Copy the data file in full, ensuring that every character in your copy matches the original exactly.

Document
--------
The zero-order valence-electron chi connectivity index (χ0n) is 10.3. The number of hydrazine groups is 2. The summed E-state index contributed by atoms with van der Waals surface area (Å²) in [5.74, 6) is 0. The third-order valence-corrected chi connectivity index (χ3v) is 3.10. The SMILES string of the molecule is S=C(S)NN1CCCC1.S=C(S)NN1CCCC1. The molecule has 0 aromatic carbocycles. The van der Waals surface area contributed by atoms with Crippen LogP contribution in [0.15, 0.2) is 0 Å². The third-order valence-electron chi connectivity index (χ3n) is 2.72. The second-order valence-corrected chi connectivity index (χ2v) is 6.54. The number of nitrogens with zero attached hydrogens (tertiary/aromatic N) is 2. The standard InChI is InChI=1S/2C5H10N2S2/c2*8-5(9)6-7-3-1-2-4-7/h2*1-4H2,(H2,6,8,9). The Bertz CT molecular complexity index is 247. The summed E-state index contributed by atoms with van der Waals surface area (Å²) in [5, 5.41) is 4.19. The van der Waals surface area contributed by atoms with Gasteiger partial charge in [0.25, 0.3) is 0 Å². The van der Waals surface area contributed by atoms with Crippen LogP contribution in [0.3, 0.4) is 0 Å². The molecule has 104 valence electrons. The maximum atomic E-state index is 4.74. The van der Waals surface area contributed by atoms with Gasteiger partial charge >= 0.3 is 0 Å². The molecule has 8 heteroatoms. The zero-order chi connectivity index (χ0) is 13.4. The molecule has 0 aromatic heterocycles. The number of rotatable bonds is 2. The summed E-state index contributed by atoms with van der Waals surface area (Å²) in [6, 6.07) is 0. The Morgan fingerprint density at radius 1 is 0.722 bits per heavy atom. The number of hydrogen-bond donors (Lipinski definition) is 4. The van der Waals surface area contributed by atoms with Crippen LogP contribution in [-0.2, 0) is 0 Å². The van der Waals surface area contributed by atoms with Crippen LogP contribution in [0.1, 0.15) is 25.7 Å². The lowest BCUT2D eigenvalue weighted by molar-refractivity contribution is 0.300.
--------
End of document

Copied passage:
The zero-order valence-electron chi connectivity index (χ0n) is 10.3. The number of hydrazine groups is 2. The summed E-state index contributed by atoms with van der Waals surface area (Å²) in [5.74, 6) is 0. The third-order valence-corrected chi connectivity index (χ3v) is 3.10. The SMILES string of the molecule is S=C(S)NN1CCCC1.S=C(S)NN1CCCC1. The molecule has 0 aromatic carbocycles. The van der Waals surface area contributed by atoms with Crippen LogP contribution in [0.15, 0.2) is 0 Å². The third-order valence-electron chi connectivity index (χ3n) is 2.72. The second-order valence-corrected chi connectivity index (χ2v) is 6.54. The number of nitrogens with zero attached hydrogens (tertiary/aromatic N) is 2. The standard InChI is InChI=1S/2C5H10N2S2/c2*8-5(9)6-7-3-1-2-4-7/h2*1-4H2,(H2,6,8,9). The Bertz CT molecular complexity index is 247. The summed E-state index contributed by atoms with van der Waals surface area (Å²) in [5, 5.41) is 4.19. The van der Waals surface area contributed by atoms with Gasteiger partial charge in [0.25, 0.3) is 0 Å². The van der Waals surface area contributed by atoms with Crippen LogP contribution in [0.3, 0.4) is 0 Å². The molecule has 104 valence electrons. The maximum atomic E-state index is 4.74. The van der Waals surface area contributed by atoms with Gasteiger partial charge >= 0.3 is 0 Å². The molecule has 8 heteroatoms. The zero-order chi connectivity index (χ0) is 13.4. The molecule has 0 aromatic heterocycles. The number of rotatable bonds is 2. The summed E-state index contributed by atoms with van der Waals surface area (Å²) in [6, 6.07) is 0. The Morgan fingerprint density at radius 1 is 0.722 bits per heavy atom. The number of hydrogen-bond donors (Lipinski definition) is 4. The van der Waals surface area contributed by atoms with Crippen LogP contribution in [-0.2, 0) is 0 Å². The van der Waals surface area contributed by atoms with Crippen LogP contribution in [0.1, 0.15) is 25.7 Å². The lowest BCUT2D eigenvalue weighted by molar-refractivity contribution is 0.300.